There's a shift happening with computing to evolve the interface. Intel calls it "perceptual computing," a movement to make controlling computers more natural using voice, facial recognition and hand gestures. Starting this year, Intel will bringing all three together to existing computers via its perceptual computing platform.
The point of perceptual computing is to make using computers more intuitive by interfacing with natural human features and senses. At least, that's what Intel is going for.
Intel is partnering with Nuance to bring advanced voice recognition to PCs with support for nine languages in 27 countries. Built-in features will include a voice assistance akin to Siri that'll allow users to post news and updates to Facebook and Twitter, search Wikipedia, and control video games.
A partnership with Creative will also see a $150 3D camera peripheral that'll sense close-range gestures from between six to 36 inches. We tried out a demo of the 3D camera at CES 2013 and were pleasantly happy to find it could track up to five skeletal fingers accurately in a game where you had to pick up virtual coins. We also saw a demo of the 3D camera extracting backgrounds in real-time, which could mean green screens will no longer be needed for video productions. Lastly, we played of demo of Valve's Portal 2, where we grabbed and moved a Companion Cube around as if our arm and hand was a Portal gun.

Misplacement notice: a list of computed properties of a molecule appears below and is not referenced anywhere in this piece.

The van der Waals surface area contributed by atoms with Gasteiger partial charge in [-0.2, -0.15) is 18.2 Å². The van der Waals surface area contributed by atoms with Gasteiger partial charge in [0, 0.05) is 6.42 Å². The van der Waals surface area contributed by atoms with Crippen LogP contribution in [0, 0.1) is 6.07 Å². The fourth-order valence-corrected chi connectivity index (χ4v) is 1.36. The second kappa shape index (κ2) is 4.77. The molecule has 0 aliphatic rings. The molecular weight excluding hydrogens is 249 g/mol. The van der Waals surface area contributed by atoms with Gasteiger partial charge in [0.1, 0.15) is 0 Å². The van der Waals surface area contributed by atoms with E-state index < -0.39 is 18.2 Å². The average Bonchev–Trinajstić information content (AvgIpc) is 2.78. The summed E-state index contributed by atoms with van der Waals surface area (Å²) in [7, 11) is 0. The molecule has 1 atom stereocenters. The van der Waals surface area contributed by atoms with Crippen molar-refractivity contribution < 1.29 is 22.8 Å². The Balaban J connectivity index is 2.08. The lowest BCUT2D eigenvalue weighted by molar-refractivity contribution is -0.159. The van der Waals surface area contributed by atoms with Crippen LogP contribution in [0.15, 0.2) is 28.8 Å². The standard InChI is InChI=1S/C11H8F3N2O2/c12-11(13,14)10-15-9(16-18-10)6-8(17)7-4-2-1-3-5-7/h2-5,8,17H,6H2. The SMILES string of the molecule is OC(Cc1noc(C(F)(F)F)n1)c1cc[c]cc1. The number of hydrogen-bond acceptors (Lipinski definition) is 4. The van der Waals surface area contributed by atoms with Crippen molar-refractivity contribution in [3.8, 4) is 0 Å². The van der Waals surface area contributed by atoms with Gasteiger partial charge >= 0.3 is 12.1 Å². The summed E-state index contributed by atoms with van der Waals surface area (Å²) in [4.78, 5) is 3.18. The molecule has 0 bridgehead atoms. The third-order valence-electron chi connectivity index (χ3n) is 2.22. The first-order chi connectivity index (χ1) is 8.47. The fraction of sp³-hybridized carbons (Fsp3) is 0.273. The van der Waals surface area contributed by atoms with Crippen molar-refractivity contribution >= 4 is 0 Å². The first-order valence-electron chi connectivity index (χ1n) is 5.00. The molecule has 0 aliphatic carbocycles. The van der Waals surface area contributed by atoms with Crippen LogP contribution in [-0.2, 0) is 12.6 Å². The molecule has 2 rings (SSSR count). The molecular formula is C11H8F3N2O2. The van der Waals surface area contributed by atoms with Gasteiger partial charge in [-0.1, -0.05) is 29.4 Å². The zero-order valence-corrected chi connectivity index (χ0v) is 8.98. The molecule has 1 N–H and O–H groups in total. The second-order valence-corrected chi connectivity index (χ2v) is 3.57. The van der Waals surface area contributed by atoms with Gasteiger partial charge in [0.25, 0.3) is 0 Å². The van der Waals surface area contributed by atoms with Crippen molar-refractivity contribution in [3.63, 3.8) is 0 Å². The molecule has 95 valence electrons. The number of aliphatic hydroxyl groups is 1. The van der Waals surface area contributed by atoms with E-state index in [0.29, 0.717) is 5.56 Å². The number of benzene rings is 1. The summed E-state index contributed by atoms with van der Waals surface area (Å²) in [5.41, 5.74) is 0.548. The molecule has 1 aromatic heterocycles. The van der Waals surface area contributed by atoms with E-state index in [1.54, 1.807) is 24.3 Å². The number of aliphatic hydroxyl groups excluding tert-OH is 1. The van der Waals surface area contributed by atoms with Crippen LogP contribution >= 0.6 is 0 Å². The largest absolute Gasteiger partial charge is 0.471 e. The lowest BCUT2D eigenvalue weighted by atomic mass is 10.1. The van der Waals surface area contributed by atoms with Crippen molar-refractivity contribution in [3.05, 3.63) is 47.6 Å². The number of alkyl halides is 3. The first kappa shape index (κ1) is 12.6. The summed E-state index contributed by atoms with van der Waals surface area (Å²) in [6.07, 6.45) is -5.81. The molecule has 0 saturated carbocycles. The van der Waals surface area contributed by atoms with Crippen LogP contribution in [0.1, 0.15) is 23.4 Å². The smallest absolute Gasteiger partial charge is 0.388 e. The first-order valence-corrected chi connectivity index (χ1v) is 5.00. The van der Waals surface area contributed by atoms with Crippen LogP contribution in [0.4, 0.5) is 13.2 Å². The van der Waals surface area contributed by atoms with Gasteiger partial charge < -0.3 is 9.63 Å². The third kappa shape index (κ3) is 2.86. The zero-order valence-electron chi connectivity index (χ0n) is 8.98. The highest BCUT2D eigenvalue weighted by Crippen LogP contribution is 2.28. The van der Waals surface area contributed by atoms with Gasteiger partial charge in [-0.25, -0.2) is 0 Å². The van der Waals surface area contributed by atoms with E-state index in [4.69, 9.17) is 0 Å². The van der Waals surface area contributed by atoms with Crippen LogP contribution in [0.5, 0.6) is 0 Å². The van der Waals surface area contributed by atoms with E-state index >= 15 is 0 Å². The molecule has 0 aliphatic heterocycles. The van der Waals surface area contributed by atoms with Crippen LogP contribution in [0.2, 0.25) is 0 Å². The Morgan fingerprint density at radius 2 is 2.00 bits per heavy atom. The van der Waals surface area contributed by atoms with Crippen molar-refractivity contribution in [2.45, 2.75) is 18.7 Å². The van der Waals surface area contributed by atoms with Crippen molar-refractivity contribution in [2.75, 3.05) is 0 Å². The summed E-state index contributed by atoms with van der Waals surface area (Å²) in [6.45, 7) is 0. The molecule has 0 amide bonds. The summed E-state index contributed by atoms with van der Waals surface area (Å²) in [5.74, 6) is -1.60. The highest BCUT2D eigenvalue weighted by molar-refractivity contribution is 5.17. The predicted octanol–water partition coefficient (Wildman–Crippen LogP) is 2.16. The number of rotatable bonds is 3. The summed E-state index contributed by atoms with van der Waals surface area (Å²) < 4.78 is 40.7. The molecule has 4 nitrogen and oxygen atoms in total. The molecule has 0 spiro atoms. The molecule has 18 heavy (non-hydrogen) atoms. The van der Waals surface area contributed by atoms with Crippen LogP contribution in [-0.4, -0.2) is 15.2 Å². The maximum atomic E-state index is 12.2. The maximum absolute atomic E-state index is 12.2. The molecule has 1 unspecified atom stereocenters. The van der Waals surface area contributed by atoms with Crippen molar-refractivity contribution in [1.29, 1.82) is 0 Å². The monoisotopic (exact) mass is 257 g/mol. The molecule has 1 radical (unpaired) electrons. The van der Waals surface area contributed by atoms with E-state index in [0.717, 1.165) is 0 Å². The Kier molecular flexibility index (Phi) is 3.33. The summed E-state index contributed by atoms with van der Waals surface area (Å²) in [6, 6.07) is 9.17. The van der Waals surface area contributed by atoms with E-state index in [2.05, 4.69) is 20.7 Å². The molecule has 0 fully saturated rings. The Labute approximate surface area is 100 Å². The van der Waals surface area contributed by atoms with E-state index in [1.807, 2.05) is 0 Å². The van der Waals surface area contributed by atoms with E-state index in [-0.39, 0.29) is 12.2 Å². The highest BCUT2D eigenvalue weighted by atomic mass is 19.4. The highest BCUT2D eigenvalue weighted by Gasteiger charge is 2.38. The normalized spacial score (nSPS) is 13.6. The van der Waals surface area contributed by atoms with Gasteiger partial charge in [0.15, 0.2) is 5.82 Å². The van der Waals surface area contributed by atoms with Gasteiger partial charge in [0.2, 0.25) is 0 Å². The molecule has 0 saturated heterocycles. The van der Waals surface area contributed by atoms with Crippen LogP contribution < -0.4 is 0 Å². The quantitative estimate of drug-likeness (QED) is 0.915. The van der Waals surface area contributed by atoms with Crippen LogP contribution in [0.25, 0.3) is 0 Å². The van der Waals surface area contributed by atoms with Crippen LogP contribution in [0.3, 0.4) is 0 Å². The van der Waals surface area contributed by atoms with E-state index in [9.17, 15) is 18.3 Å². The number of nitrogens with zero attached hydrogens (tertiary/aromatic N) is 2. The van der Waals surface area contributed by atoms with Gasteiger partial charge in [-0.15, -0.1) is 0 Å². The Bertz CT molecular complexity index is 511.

The third part of the perceptual computing jigsaw is facial recognition. Intel believes facial recognition is a valuable component to computer security. Through perceptual computing, Intel says users can create an "unbreakable" password using a combination of voice and facial recognition. The 3D facial recognition is reportedly so sophisticated, it can detect multiple muscular points on a person's face to prevent unauthorized access by using a photo or video.
The potential of perceptual computing is huge. It's the stuff we've seen in virtually every sci-fi movie in the last quarter century. With Intel's backing, the technologies will have greater development support and a higher adoption rate just because it'll eventually be built into every new computer.
Intel says the 3D camera will go on sale later this year, but developers can purchase one on its website. A free SDK to incorporate perceptual computing features is also available.
Will Intel's perceptual computing initiative take off? We're definitely curious to see where it goes.
Posted on location at CES 2013 in Las Vegas. All photos taken by Raymond Wong for DVICE.